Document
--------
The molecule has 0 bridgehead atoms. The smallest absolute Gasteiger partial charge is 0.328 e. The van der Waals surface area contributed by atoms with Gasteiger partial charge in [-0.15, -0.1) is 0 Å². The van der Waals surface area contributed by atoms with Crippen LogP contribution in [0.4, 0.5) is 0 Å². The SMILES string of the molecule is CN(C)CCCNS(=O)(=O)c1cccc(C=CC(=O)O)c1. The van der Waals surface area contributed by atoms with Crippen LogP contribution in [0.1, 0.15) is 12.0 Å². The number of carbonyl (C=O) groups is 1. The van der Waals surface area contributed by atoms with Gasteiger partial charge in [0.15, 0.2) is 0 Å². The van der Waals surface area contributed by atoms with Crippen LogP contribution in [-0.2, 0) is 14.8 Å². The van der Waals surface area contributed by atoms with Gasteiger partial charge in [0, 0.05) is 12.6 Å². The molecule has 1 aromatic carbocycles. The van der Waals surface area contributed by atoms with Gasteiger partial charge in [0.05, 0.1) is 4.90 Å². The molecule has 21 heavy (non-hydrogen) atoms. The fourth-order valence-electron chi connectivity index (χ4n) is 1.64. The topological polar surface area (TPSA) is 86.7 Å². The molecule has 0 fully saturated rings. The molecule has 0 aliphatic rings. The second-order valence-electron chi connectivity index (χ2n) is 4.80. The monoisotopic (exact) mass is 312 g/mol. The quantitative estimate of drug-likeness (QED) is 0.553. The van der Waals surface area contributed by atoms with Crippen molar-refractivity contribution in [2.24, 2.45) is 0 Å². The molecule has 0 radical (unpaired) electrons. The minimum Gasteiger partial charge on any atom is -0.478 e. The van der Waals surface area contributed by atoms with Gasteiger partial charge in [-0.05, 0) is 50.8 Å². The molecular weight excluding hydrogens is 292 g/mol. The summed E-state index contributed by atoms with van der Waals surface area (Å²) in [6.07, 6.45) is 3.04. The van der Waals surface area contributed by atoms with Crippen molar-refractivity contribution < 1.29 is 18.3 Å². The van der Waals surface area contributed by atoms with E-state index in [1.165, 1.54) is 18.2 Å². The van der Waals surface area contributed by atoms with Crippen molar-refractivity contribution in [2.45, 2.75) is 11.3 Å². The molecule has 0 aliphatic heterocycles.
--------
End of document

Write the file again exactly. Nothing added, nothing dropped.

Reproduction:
The molecule has 0 bridgehead atoms. The smallest absolute Gasteiger partial charge is 0.328 e. The van der Waals surface area contributed by atoms with Gasteiger partial charge in [-0.15, -0.1) is 0 Å². The van der Waals surface area contributed by atoms with Crippen LogP contribution in [0.4, 0.5) is 0 Å². The SMILES string of the molecule is CN(C)CCCNS(=O)(=O)c1cccc(C=CC(=O)O)c1. The van der Waals surface area contributed by atoms with Crippen LogP contribution in [0.1, 0.15) is 12.0 Å². The number of carbonyl (C=O) groups is 1. The van der Waals surface area contributed by atoms with Gasteiger partial charge in [0.15, 0.2) is 0 Å². The van der Waals surface area contributed by atoms with Crippen LogP contribution in [-0.2, 0) is 14.8 Å². The van der Waals surface area contributed by atoms with Gasteiger partial charge in [0, 0.05) is 12.6 Å². The molecule has 1 aromatic carbocycles. The van der Waals surface area contributed by atoms with Gasteiger partial charge in [0.05, 0.1) is 4.90 Å². The molecule has 21 heavy (non-hydrogen) atoms. The fourth-order valence-electron chi connectivity index (χ4n) is 1.64. The topological polar surface area (TPSA) is 86.7 Å². The molecule has 0 fully saturated rings. The molecule has 0 aliphatic rings. The second-order valence-electron chi connectivity index (χ2n) is 4.80. The monoisotopic (exact) mass is 312 g/mol. The quantitative estimate of drug-likeness (QED) is 0.553. The van der Waals surface area contributed by atoms with Crippen molar-refractivity contribution in [2.24, 2.45) is 0 Å². The molecule has 0 radical (unpaired) electrons. The minimum Gasteiger partial charge on any atom is -0.478 e. The van der Waals surface area contributed by atoms with Gasteiger partial charge in [-0.05, 0) is 50.8 Å². The molecular weight excluding hydrogens is 292 g/mol. The summed E-state index contributed by atoms with van der Waals surface area (Å²) in [6.07, 6.45) is 3.04. The van der Waals surface area contributed by atoms with Crippen molar-refractivity contribution < 1.29 is 18.3 Å². The van der Waals surface area contributed by atoms with E-state index in [1.165, 1.54) is 18.2 Å². The van der Waals surface area contributed by atoms with Crippen molar-refractivity contribution in [2.45, 2.75) is 11.3 Å². The molecule has 0 aliphatic heterocycles.